Tag Archives: Omnidawn Publishing

Best Thing I’ve Heard/Read This Week: Tyrone Williams

28 Mar

adventures-of-pi-lgYesterday, the poet and critic Tyrone Williams traveled from Cincinnati to Cleveland in order to read and discuss his poems at Case Western Reserve University for the Poets of Ohio reading series. Below is an excerpt from my introduction, along with a video clip from the event:

In late-2002, I began actively exploring the world of contemporary poetry. As a way to discover the names of poets, presses, and different aesthetics that interested me, I started reading pretty much any literary journal I could get my hands on. After a few months of scouring the small press and magazine section at Tattered Cover in downtown Denver, I found myself gravitating toward journals such as The Canary, Denver Quarterly, Fence, jubilat, Open City, and Verse.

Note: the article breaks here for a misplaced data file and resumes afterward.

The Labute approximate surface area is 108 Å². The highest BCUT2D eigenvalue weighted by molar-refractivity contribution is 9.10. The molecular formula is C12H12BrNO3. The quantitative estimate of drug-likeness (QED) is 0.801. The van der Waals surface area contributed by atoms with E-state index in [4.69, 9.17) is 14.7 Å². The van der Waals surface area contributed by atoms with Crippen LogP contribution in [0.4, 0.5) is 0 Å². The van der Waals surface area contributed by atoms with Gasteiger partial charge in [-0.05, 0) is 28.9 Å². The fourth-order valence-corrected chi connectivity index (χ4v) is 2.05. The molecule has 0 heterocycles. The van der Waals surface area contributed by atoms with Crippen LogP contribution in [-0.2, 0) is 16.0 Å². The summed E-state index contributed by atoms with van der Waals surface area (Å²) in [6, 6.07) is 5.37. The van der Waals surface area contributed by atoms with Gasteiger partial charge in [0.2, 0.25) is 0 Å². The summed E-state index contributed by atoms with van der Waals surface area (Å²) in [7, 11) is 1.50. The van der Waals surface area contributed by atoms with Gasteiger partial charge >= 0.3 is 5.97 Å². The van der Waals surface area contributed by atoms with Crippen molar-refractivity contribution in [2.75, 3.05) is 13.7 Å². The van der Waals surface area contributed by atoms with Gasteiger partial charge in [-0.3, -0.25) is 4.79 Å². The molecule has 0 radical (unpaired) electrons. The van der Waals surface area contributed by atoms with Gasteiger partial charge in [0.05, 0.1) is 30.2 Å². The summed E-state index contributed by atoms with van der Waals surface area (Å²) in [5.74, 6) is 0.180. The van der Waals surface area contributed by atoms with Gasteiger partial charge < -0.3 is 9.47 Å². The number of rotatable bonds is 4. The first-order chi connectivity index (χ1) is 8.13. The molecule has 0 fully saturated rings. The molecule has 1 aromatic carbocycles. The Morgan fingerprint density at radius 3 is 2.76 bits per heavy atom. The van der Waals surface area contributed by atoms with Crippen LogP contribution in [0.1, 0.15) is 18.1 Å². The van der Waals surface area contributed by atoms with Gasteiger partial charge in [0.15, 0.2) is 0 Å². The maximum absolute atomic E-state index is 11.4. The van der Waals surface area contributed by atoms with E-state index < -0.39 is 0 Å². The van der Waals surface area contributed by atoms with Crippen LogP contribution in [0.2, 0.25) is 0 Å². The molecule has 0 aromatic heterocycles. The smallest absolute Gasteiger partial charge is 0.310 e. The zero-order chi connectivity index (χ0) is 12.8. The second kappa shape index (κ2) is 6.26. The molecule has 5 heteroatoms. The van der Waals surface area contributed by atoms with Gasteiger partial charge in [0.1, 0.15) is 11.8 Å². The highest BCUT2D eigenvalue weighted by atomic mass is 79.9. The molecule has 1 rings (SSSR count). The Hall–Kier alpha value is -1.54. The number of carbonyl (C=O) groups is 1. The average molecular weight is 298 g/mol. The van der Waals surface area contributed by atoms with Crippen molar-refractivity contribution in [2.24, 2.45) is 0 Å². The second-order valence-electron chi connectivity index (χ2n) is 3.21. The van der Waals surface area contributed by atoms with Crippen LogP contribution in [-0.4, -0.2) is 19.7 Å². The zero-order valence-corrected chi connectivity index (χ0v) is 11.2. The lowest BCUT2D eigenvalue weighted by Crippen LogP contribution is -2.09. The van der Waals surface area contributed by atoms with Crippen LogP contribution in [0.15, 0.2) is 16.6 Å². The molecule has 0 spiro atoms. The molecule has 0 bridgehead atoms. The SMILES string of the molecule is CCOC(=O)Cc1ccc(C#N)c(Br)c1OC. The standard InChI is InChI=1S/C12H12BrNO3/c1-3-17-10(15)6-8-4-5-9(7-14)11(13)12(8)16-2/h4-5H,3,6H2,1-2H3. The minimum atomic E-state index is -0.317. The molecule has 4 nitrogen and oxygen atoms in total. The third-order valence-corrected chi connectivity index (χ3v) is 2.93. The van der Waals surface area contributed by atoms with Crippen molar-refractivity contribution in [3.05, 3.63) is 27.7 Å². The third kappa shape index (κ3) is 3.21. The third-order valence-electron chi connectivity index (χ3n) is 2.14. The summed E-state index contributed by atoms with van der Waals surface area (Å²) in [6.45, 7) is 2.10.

In one of these magazines, the Fall/Winter 2003 issue of Fence, an article by Rodeny Phillips appeared that was titled “Exotic flowers, decayed gods, and the fall of paganism: The 2003 Poets House Poetry Showcase, an exhibit of poetry books published in 2002.” In addition to providing a comprehensive overview of the showcase, several sidebars located in the article’s margins offered “Best Of” lists: “Best Books of Experimental Poetry” and “Best Debut Collections,” for example. While each list contained a series of names and titles with which I was unfamiliar—but, subsequently, over the years would become intimately familiar—one name caught my attention due to the fact that it found its way onto no less than three of these lists (if my memory serves me correctly): Tyrone Williams and his first book c.c., published by Krupskaya Press.